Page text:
A detail of the legs, after a few coats of clear.
A detail of the legs, after a few coats of clear.
The coin mechanism needed a bit of love, and got some!
Today I had a go at the aluminium feet and they now look a-ma-zing
That was a rough sanding 80 grit
Sanded down to 400 grit
After the compound polish and cleaning!
Last week-end I had a go at the upper legs.
I will completely strip them, but will paint them back in black.
I’m also planning on using shorter bolts and reverse them because I think the exposed bolts and welding joints look a bit stupid. By reverting them, the bolts will be facing the inside and will almost disappear. It’s not like you’re adjusting the legs height everyday…
There’s nothing better than a very long breaker bar to break some very tight bolds loose!
Now I can work on the lower legs and the aluminium feet separately.
The feet will be polished, and the lower legs sanded and clear coated, to get a nice patina.
Yep, not looking good at all…
That’s the final patina I’m after!
Let’s take this thing apart and clean it!
The coin mechanism had a rivet in it. Even tho the internals are for 20cents, you couldn’t fit a 20 cents coin anymore. Drill it, throw the rivet away, adjust the mechanism and there you go! The next step is removing the other rivets, clean it up and put some new rivets or bolts. I’m not gonna break into my own machines so nice allen head bolts might look better. We’ll see.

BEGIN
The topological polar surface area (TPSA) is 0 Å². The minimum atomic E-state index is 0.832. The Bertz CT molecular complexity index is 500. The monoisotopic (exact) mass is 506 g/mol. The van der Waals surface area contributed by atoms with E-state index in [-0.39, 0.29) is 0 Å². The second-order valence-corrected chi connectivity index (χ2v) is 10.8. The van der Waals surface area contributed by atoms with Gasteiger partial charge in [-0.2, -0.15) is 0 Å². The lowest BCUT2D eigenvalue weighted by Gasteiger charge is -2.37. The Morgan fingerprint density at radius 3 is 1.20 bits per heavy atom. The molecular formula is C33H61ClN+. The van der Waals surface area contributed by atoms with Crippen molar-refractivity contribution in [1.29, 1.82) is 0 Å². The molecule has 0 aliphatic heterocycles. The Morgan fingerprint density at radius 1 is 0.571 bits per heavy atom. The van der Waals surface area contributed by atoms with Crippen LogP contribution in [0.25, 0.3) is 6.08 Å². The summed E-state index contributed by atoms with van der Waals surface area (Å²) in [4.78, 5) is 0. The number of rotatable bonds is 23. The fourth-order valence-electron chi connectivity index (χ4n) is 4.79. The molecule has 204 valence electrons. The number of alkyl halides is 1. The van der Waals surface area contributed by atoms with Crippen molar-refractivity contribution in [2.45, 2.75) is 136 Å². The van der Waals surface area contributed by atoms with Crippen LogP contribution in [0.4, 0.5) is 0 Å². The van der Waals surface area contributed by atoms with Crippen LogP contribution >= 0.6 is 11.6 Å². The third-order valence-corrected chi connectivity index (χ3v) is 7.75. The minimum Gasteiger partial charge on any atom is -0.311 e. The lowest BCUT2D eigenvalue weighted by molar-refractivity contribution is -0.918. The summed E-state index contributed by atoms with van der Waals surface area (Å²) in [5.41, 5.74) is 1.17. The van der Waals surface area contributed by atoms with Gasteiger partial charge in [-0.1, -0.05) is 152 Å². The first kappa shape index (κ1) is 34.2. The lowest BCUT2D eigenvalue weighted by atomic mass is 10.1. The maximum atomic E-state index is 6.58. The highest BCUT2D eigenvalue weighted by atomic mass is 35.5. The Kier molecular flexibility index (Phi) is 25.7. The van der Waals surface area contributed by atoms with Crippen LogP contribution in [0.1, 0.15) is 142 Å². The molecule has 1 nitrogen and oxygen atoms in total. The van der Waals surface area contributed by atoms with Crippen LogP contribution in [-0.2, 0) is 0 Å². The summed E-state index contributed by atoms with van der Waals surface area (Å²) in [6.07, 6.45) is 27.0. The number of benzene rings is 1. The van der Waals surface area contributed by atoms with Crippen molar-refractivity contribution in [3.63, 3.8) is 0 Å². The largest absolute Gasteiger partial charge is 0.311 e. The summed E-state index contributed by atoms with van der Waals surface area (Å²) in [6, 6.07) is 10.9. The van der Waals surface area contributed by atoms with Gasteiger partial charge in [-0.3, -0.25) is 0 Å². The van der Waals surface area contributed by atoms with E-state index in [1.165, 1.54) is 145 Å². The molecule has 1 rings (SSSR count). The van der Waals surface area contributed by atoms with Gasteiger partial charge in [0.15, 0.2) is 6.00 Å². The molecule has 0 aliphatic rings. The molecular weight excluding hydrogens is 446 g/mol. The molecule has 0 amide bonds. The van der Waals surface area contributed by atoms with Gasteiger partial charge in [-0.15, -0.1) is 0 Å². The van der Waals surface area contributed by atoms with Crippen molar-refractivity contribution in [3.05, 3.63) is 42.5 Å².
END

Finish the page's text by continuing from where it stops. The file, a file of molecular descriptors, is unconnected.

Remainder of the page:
The stripped down, vacuumed upper cab. Not too bad, but could be a bit better.
That’s more like it. Sanding it a bit makes it look like new again. Well, almost, but I won’t do a perfect inside restoration. Purists will say that’s a crime but hey, how often do you open the hood?
The aluminium feet. What’s that felt on one of them? Well, I have a missing foot, and I reckpn it’s been missing for a loooong time seeing they decided to equip it with a bandaid felt foot. I’m still not sure if I’ll try to source the missing foot, replace all of them with pinball feet (they are a bit larger but the thread is the same, once shortened, they would definitely fit), or just put some rubber feet on the 4 legs.
The allen key engaged in one of the picture is my attempt to unscrew the aluminium from the rest of the leg, so I can sand the upper part to get a nice brushed metal finish without scratching the aluminium. It’s so tight I’ve let it sit in WD40 for a week, we’ll see how it goes.
When I said the current wiring was a mess, I really meant it
Yes, not pretty.
So, now that the monitor is fixed, it’s time to take the whole thing apart to clean it, replace broken or missing part, polish it, paint it, improve it / whatever is needed to make it pretty and shiny again!
The power supply looks good. The screw that should be on the other end is actually on the side, with an angle (seriously?)
The grilles are half obstructed and rusty.
The fan will go directly to the bin. On top of being disgusting, it makes more noise than 3 lawn mowers.
Is this the list of the previous games that went into that cab before Gallag?
Vomiting its own rotten gusts.
First, a few tips!
1. Always discharge your monitor before working on it!
You don’t this kind of high voltage through your body…
2. Don’t trust manuals